With the kids back in school and a slight drop in nightly temperatures signaling that the fall blitz of surface feeding stripers, blues and false albacore is but a few weeks away, it’s easy to overlook the massing of bottom fish that builds around submerged structure, humps and mussel beds even before the true fall push gets underway. Nowhere is this more evident than in the super porgy fishing anglers experience during September – a pursuit that’s ideally situated to the open boat angler.
LIBERAL LIMITS, BIG TIME ACTION
As September sees water temperatures begin to steadily drop from summer highs, scup, as porgies are also known, go on a serious feeding binge. When you consider that these feisty bottom feeders tend to be hungry even during the heat of summer you can imagine the mayhem that abounds along the rails as this intensified porgy bite gets underway over mussel beds, around humps and near just about any submerged structure in deep bay or near shore ocean and Long Island Sound waters. As the porgy schools continue to tighten with each passing day, the fish grow more and more competitive, which equates to no waiting when it comes to dropping your baited hooks to the bottom.
Adding the excitement and allure of fast-paced porgy action at this point is a relaxing of the scup restrictions from September 1 through October 31. Whereas the standard creel limit for porgies throughout the season stands at 30 per day with a minimum size limit of 10 inches, the party and charter boat regulations are relaxed through this two month stretch to allow 45 per day (the size limit remains at 10 inches.)
Being that this year has seen an incredible run already of huge porgies often measuring between 14 and 18 inches – with a few serving plate sized jumbos actually breaking the 20-inch barrier – it stands to reason that 2015 is going to be one banner fall for open boat scup fans. Toss in a bunch of sea bass, a couple of triggerfish, bluefish and perhaps a stray doormat fluke (still in season through September 21) and you’ve got the makings of some serious fish dinners looming ahead.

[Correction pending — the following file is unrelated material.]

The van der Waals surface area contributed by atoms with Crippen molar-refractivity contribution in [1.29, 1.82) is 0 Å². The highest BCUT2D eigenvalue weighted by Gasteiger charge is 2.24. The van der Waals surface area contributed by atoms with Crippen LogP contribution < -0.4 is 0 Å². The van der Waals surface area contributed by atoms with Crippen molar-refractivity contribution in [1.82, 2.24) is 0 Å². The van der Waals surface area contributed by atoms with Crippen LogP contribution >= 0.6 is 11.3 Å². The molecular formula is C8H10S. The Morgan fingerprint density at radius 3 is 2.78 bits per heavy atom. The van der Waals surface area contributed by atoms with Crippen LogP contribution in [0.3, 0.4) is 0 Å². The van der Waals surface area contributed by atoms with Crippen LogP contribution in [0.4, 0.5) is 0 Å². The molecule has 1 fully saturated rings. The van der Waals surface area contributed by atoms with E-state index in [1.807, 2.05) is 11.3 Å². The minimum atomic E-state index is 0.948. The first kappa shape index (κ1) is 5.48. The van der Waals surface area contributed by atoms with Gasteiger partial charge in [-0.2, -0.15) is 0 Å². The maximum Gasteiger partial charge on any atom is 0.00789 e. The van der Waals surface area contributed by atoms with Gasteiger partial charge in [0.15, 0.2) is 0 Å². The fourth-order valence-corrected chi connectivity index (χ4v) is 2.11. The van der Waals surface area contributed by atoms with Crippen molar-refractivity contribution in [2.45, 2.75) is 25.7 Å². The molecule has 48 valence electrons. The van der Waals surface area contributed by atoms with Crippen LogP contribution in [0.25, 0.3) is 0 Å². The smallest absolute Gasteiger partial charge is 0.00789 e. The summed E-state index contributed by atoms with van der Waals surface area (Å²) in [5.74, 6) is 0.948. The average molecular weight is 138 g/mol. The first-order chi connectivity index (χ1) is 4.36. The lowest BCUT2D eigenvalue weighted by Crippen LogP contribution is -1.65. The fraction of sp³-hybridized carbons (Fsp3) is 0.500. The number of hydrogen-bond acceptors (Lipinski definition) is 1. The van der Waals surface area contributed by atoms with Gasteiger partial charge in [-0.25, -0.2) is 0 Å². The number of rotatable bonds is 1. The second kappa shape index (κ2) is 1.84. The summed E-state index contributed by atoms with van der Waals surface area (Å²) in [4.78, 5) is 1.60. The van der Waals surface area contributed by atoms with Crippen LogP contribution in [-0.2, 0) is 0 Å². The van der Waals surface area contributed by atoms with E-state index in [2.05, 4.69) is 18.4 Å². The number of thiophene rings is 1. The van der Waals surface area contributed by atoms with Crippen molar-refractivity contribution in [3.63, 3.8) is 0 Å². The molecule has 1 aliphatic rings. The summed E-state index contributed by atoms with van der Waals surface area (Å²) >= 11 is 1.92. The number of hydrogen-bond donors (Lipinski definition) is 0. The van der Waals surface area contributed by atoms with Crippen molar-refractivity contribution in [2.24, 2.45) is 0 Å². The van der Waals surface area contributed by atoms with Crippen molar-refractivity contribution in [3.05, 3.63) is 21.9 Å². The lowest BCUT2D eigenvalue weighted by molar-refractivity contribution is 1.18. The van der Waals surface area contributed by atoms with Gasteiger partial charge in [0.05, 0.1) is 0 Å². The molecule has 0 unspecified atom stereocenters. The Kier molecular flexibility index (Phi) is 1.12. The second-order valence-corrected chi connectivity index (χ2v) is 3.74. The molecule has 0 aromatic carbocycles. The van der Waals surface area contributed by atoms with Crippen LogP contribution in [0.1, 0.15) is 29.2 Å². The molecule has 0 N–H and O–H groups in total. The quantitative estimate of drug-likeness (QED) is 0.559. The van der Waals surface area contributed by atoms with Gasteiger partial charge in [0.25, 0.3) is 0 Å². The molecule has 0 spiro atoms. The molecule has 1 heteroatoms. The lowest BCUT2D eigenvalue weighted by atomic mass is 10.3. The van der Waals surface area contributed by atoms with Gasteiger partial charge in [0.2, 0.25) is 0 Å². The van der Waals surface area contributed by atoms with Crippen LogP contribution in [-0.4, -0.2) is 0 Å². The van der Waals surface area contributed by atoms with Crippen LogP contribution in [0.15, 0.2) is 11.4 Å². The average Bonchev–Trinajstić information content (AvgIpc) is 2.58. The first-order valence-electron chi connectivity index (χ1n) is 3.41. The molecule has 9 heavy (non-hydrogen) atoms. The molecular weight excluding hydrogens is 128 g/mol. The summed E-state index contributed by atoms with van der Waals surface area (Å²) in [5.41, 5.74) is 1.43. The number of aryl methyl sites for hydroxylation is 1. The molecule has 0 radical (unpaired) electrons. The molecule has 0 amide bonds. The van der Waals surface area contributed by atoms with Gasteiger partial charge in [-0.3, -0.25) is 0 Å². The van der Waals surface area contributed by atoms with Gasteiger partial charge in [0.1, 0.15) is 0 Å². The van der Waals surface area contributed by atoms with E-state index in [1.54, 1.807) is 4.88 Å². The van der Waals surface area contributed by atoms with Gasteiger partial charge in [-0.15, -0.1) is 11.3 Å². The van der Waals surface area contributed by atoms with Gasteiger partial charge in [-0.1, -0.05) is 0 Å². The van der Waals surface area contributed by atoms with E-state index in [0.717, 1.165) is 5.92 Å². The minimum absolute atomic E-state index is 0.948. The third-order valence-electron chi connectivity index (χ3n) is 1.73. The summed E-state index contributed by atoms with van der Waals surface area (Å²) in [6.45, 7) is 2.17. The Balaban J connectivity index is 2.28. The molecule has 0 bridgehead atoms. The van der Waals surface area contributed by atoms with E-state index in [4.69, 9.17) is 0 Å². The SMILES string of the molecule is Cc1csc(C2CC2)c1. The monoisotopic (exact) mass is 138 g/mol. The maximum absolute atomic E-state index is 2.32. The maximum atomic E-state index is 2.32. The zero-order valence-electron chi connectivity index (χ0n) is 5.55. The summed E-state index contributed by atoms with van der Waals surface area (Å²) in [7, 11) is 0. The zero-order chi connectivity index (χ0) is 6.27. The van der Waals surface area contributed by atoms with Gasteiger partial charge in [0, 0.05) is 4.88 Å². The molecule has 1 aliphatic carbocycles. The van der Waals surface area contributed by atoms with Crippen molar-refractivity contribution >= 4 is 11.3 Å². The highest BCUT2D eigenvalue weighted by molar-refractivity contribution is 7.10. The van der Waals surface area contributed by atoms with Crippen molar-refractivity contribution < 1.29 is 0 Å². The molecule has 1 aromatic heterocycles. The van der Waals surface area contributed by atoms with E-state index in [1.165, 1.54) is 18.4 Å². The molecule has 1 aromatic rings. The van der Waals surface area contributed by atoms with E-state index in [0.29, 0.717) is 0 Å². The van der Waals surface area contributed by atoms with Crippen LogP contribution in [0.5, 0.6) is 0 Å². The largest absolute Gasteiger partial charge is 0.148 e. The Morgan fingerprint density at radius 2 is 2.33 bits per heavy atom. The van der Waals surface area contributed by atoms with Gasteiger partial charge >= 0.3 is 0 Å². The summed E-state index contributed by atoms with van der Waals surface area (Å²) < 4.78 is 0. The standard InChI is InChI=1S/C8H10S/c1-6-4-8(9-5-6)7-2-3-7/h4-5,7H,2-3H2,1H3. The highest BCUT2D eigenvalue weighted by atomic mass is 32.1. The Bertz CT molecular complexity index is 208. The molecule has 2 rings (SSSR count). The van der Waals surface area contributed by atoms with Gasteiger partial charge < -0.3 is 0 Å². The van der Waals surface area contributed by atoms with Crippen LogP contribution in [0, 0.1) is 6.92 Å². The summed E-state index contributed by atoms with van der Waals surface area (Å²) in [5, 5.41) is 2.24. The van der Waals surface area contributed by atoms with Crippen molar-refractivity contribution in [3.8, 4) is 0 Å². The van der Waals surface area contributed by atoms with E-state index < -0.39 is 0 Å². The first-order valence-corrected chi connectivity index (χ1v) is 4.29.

THE IDEAL DAY
Porgy fishing has been solid throughout the summer, especially in Long Island Sound, around Gardiners Island and on the South Shore reefs where he evening bite was quite pleasing in August, so hope for a super fall season seems to be a reasonable expectation. Still, you’ll want to maximize your productivity while on the water, especially if sailing aboard an open boat.
To that end, look for calm, overcast days that match up with the start of outgoing water and moon phases between the first and third quarters. The calm winds and overcast skies are especially important early this month as the fish may still be holding in relatively shallow water and can still be somewhat timid when moderate to heavy seas kick up. By early October, with most of the action on hard structure in deeper water, wind and sky conditions matter a bit less.
HAUL ‘EM UP!
Through the summer months, porgy anglers strive to get their lines to the bottom and then keep their baits relatively still as they await a bite. On these late-season trips that approach will likely find you re-baiting empty hooks every few minutes. With the action so intensified now, these soft mouthed scavengers become exceedingly aggressive and will generally have your bait in their lips before you can engage the spool. In other words, this is “lock-and-load” action. Wait for a bite and you’ve already missed your chance.
“The best porgy fishermen at this time of the year,” explains porgy expert Captain Dave Brennan of the open boat Peconic Star in Greenport,” engage their reels as the line strikes bottom and lift slowly expecting to already feel weight at the end of the line. If you feel a little something extra, or your line comes off the bottom feeling slightly sluggish, set the hook – you’ve got a porgy on already.”
A second tip that Brennan offers is to let your quarry struggle for several seconds near the bottom before you start cranking it toward the surface. When using the standard high-low porgy rig, this will allow enough time for a second fish to grab onto the free bait, resulting in a double-header catch.
One big advantage of fishing on an open boat is that you can also keep an eye on the veteran anglers to see what they are doing right. Notice, for example, how they lift rather than snap the rod when they get a bite. Most beginners are too quick to set the hook and they tend to set it too sharply.
IT’S OKAY TO BE SELECTIVE
Whether you fish shallow or deep, from shore, small boat or party boat, a standard two-hook tandem rig seems to work best for porgies on a day-in, day-out basis. On days when the fish prove picky, you might want to switch over to a hi-low rig. Place the low hook two to four inches above the sinker and the high hook no more than a foot above the low hook. Either way, expect to need 2- to 3-ounce sinkers in shallow water and 4, 6 or even 8 ounces in heavy currents or strong tides.
When it comes to baiting up, clam or squid both work fine this time of year. Just avoid overloading your hooks. A huge piece of clam provides these fish with an edge to pull at until it becomes a free meal. Use a single slice of clam or short strip of squid. Keep things simple and you’ll connect with ease.
From Brooklyn to Montauk and Orient Points, along the south and north shores, plus Peconic Bay, Gardiners Bay and Montauk, porgy season is already in full swing.